Katie Massari woke on Friday morning thinking the extraordinary lengths and sacrifices she has gone to keep open the doors of her Corowa flower shop were over.
At the top of the list was the prospect she could move back to her family home in Rutherglen after making the big call to relocate across the river and move in with her sister to keep the business going.
But, alas no.
"It has been an emotional rollercoaster," she said.
"When we heard the postcode had been included I told my kids I was coming home, I got all excited about coming home, but as the day progressed and slightly more information came out, I cried."
Ms Massari sees her two school-aged children each day when they remote learn from the back of her Sanger Street shop, but they need to return home each day with a permit her husband can use.
"We don't know what is going to happen next," she said.
"I'm starting to look for permanent accommodation and we may move over.
"I'm worried my kids are going to go home at night with my husband and I'm not going to see them again until Christmas."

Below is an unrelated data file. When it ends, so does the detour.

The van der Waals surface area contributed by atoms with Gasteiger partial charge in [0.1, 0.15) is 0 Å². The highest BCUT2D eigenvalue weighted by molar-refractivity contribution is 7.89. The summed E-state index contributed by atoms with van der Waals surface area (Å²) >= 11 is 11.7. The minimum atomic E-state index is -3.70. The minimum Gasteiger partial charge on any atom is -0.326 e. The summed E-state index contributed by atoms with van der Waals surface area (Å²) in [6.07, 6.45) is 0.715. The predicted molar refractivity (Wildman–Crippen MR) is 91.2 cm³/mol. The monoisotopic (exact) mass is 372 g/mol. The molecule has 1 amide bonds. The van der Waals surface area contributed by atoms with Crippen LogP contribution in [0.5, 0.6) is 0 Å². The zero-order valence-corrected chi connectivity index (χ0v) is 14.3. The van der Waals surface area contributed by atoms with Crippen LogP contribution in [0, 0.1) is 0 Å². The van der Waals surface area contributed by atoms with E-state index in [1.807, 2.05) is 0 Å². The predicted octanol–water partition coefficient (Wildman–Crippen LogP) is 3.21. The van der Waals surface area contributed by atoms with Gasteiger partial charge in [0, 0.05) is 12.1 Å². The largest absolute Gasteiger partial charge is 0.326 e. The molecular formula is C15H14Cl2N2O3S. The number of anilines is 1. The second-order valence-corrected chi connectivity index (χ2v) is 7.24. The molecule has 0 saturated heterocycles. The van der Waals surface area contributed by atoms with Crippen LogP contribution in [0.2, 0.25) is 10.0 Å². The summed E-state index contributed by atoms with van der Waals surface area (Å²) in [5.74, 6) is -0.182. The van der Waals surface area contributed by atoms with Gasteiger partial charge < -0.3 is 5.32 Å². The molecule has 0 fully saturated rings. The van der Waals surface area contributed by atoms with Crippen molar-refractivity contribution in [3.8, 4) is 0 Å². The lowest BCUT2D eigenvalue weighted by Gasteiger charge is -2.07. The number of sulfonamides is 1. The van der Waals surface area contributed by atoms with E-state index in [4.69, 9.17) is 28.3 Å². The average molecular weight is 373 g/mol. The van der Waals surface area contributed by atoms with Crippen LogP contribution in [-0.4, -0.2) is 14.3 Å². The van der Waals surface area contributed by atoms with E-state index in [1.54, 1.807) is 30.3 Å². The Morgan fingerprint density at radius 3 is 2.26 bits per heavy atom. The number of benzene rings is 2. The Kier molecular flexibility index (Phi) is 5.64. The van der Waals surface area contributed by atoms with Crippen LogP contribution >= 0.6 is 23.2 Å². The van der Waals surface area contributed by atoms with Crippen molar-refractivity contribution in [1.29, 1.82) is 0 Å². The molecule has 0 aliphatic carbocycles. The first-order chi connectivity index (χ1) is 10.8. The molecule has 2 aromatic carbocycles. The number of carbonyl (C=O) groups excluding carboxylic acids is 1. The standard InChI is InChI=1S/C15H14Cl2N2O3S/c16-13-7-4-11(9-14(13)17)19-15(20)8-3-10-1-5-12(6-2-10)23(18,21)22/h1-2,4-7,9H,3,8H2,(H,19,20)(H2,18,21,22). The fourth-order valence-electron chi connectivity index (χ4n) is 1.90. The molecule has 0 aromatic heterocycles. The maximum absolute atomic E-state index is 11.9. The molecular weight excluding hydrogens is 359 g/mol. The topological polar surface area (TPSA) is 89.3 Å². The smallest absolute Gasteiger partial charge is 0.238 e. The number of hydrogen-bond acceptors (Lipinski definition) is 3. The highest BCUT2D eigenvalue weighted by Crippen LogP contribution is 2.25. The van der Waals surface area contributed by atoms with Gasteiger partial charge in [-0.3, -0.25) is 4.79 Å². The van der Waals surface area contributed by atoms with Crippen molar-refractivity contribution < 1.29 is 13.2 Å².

Even though her business is not classified a critical service, Ms Massari believes florists are still playing a valuable role in turbulent times.
"Sending flowers at this time is just so important because people can't go and see other people," she said.
Federation Council mayor Pat Bourke said the current environment was particularly hard on Ms Massari and others including council staff.
"Some of our staff were not notified of the changes, or that their permits were coming to an end," he said.
"It is just not good enough.
"There are still business owners separated from their families, mums and dads that have spent weeks away from their kids because they've had to choose between keeping their business operational in NSW, over going home to Victoria to be with their loved ones.
"It's just plain wrong, the engagement and communication needs to get better than this."